“Can we please do a quick round of introductions?” asked the program director in the beginning of a three-day workshop that started on Wednesday, conducted for participants from all over Europe.
A standard self-intro flashed through my head: “Hello, I’m Lukas, Project Manager, six months with the company, I enjoy Public Speaking.” Short, to the point and does not draw too much attention. Just perfect, isn’t it?
Perhaps not. In fact, for me such situations always felt a bit awkward. With all those people I had spoken at least once in a conference call – but I didn’t really know any of them. So what do I say? Maybe what I’m currently working on in the company? What I was working on since I joined? My life story?
When I was 19, I read Dale Carnegie’s How to Win Friends and Influence People. My takeaway was that everyone is interested mainly in themselves. No need for me to be personal.
One year later I read Stephen Covey’s 7 Habits of Highly Effective People, where the habit Seek first to understand, then to be understood led me to believe that I always need to listen first – and again, speaking about myself is rather useless.
For more than ten years I would, at least in a professional setting, follow that advice. And I felt really good about it.
Earlier this year however, I read Mark Manson’s Models – and got another perspective. Coming across a chapter about vulnerability, I realized that maybe I’m getting it all wrong.
“(Vulnerability) can mean putting yourself in a position where you can be rejected, saying a joke that may not be funny, asserting an opinion that may offend others, joining a table of people you don’t know (…). All of those things require you to stick your neck out on the line emotionally in some way.”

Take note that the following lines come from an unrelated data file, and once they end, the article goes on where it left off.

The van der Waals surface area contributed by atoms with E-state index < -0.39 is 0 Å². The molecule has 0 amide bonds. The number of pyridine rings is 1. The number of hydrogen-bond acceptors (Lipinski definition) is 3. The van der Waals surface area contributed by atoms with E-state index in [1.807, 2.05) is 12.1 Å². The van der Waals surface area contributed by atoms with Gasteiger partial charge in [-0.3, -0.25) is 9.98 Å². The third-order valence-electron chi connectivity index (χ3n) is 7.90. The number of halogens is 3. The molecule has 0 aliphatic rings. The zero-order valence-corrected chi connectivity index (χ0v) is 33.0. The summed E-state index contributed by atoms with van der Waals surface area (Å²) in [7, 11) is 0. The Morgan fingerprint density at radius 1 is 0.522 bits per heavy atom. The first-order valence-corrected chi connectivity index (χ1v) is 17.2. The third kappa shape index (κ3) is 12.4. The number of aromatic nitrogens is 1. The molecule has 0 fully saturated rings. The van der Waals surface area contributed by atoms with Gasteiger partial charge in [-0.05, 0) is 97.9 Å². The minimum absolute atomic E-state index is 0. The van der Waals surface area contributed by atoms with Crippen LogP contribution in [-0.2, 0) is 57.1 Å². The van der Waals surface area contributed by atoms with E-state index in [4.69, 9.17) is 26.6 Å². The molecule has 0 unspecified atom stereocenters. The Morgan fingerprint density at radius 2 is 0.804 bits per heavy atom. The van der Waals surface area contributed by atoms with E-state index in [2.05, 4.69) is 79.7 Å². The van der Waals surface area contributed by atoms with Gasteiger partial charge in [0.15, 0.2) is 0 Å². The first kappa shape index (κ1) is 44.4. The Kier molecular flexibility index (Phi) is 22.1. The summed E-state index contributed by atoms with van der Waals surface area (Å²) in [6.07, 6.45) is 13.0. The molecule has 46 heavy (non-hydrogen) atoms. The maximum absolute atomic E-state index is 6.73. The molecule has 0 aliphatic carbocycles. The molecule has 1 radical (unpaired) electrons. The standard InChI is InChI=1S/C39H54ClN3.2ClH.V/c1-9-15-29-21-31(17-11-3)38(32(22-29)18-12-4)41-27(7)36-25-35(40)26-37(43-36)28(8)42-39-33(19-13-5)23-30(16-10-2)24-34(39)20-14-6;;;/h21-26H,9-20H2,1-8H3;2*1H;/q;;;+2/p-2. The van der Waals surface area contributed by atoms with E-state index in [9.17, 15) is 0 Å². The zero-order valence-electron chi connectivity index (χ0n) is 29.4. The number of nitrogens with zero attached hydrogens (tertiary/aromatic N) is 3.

Not sticking my neck out – that was a fresh view of my perfect listener attitude. True enough, not sharing anything personal gave me a convenient feeling of security. Having on a mask of a professional, I never had to stick my head out – and never risked rejection (indeed, if I didn’t say anything personal about myself, there was nothing anyone could reject). It has probably also made me a slightly dull conversation partner.
The standard self-intro flashed through my head – and ended up in an imaginary trash bin. It was high time to try something different.
“I’m Lukas, project manager. If something interesting happens tonight at the team dinner, I will most likely post it on my blog. In my free time, I help people develop presentations – if you ever need help with preparing your first TED talk, I’m your man. Oh, and by the way – I really like heavy metal.”
With the words heavy metal, laughter spread around the room. A colleague from the UK jokingly said that he indeed doesn’t listen to THAT kind of music; a colleague from Belgium smiled, shook his head and commented that with my short hair and business outfit I don’t look like a heavy metal fan at all.
The ice was broken – and a good workshop was on the way.